“Three years ago, we hadn’t even sold our first bottle.”
Pretty much right out of the gate, Suja’s progress has been nothing short of meteoric, generating revenues of $18m in 2013, more than $40m in 2014, and a forecasted $70-80m in 2015.
“It’s been a wild, wild ride, almost like a dream, but also the hardest work I’ve ever done,” said Church, who co-founded Suja Life with Annie Lawless, Eric Ethans and James Brennan in 2012.
“As for whether I'd ever thought we’d be sitting here talking about doing a deal with Coca-Cola… what’s happened has been far beyond my expectations. I can still remember packing boxes in our garage and driving from San Diego to Long Beach and back every day with the products.”
To put things into perspective, Honest Tea had been plugging away for a decade before it hit Coca-Cola’s radar in 2008, while ZICO had been slugging it out for five years in the burgeoning coconut water market before founder Mark Rampolla sold a minority stake to Coke in 2009 (Coca-Cola is now the majority owner in both businesses).
We just felt like if we don’t do it, someone else will
But why get into bed with Coca-Cola, or indeed any big CPG company, if you can grow at this pace on your own (Suja products are already in more than 13,000 locations)? Wasn’t Suja – which has secured significant amounts of cash from investors including Boulder Brands Investment Group and Alliance Consumer Growth over the past 18 months - doing very nicely under its own steam?
“Yes, we would have kept on growing without Coca-Cola,” said Church.
“But late last year, when we saw the velocities that we were doing in conventional as well as natural grocery channels, we realized that we had a proof of concept and there was just this huge market opportunity, and then it becomes a race between you and the competition to get on those shelves first, so we thought we had to really push and lean in hard, because if you don’t do it, someone else will.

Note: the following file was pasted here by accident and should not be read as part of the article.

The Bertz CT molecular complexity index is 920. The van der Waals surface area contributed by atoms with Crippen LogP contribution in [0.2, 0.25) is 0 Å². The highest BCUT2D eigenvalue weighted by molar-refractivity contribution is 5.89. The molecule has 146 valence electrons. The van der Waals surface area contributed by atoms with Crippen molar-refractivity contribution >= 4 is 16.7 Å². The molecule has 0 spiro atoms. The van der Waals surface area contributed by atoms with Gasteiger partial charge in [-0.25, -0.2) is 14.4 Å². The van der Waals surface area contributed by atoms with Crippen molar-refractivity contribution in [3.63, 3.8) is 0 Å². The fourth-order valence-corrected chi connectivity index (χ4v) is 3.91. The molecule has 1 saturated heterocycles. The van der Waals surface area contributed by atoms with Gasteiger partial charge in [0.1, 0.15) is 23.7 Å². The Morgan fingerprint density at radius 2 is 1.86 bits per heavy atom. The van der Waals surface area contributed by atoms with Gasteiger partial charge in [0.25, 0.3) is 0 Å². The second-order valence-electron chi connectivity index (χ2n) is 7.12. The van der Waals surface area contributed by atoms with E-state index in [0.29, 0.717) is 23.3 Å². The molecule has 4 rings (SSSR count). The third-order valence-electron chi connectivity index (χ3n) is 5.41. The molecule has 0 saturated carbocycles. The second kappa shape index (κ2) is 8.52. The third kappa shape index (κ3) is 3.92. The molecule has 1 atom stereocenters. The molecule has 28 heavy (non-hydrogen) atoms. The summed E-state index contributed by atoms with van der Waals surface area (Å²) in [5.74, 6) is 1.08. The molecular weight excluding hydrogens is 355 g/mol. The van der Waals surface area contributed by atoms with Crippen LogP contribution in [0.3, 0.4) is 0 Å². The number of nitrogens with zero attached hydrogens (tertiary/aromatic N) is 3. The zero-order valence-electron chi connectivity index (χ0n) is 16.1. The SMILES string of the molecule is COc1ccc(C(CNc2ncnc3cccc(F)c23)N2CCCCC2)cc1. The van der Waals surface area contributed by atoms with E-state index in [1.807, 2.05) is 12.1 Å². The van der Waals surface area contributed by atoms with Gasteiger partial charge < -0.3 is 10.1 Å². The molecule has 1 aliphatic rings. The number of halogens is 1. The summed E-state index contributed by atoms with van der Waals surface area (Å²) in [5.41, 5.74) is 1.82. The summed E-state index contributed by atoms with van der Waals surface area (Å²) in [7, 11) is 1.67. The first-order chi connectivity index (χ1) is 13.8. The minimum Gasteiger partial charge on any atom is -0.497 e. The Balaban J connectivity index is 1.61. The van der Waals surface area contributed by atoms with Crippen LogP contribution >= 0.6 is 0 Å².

“So we started talking to a handful of world-class strategics.”
The premium juice category – with brands like Odwalla, Bolthouse Farms and Naked - is growing at “around 6% a year from what we can tell”, he said, whereas the organic, super-premium HPP juice market- in which Suja operates - is growing at more than 100% a year, but is still a tiny part of the overall juice market by volume, highlighting a significant opportunity:
“Conventional grocers see that organic and non-GMO products are growing at such a rate now and they need to cater to consumers that want to buy them.”
The deal we have done means that we retain control
But what gave Coca-Cola the edge vs other suitors?
First, said Church, it was offering access to the Odwalla chilled direct store delivery (DSD) network, which he reckons will help Suja increase the number of locations it reaches by 50% over the next year, taking Suja into new venues from college campuses and ‘up and down the street’ locations it doesn’t currently reach, to big grocery chains that prefer the DSD model, such as Safeway.
But the terms of the deal with Coca-Cola were also more in line with Suja's strategy, he said: “Some [suitors] wanted a whole buyout, whereas the deal we have done means we retain control [four board seats out of seven].
"With Coke, our business strategies just aligned. We felt that the deal was a win-win for both of us, and would help us grow without affecting our core commitments to organic and non-GMO, minimal processing, HPP technology and transparency in labeling; or our speed to market, or innovation.
“When Starbucks bought Evolution Fresh and Hain bought BluePrint it seemed like for a period of time, things happened somewhat slowly because they were integrating them into the company, but that’s not what we’re doing.”